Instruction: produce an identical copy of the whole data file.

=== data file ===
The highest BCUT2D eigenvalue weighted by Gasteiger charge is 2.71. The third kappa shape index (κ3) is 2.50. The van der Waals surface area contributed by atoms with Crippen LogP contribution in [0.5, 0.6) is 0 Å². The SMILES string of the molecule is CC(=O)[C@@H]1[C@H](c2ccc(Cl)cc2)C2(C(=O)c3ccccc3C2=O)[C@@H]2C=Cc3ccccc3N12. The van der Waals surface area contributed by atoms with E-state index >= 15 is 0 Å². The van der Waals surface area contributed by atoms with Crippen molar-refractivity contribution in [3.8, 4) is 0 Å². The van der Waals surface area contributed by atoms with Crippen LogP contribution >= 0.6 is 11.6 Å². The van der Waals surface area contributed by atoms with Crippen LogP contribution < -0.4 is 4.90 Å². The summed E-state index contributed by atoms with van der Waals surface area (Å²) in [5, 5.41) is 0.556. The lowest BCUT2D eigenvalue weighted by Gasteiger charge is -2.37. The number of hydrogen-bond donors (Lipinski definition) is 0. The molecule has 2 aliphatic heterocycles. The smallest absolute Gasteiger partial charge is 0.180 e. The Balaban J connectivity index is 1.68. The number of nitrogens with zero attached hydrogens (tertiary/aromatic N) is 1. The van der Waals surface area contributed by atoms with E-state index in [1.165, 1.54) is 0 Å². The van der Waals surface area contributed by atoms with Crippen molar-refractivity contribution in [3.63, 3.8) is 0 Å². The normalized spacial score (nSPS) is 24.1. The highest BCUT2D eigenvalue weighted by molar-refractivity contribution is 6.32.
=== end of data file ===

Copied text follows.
The highest BCUT2D eigenvalue weighted by Gasteiger charge is 2.71. The third kappa shape index (κ3) is 2.50. The van der Waals surface area contributed by atoms with Crippen LogP contribution in [0.5, 0.6) is 0 Å². The SMILES string of the molecule is CC(=O)[C@@H]1[C@H](c2ccc(Cl)cc2)C2(C(=O)c3ccccc3C2=O)[C@@H]2C=Cc3ccccc3N12. The van der Waals surface area contributed by atoms with E-state index >= 15 is 0 Å². The van der Waals surface area contributed by atoms with Crippen molar-refractivity contribution in [3.8, 4) is 0 Å². The van der Waals surface area contributed by atoms with Crippen LogP contribution >= 0.6 is 11.6 Å². The van der Waals surface area contributed by atoms with Crippen LogP contribution < -0.4 is 4.90 Å². The summed E-state index contributed by atoms with van der Waals surface area (Å²) in [5, 5.41) is 0.556. The lowest BCUT2D eigenvalue weighted by Gasteiger charge is -2.37. The number of hydrogen-bond donors (Lipinski definition) is 0. The molecule has 2 aliphatic heterocycles. The smallest absolute Gasteiger partial charge is 0.180 e. The Balaban J connectivity index is 1.68. The number of nitrogens with zero attached hydrogens (tertiary/aromatic N) is 1. The van der Waals surface area contributed by atoms with E-state index in [1.165, 1.54) is 0 Å². The van der Waals surface area contributed by atoms with Crippen molar-refractivity contribution in [3.63, 3.8) is 0 Å². The normalized spacial score (nSPS) is 24.1. The highest BCUT2D eigenvalue weighted by molar-refractivity contribution is 6.32.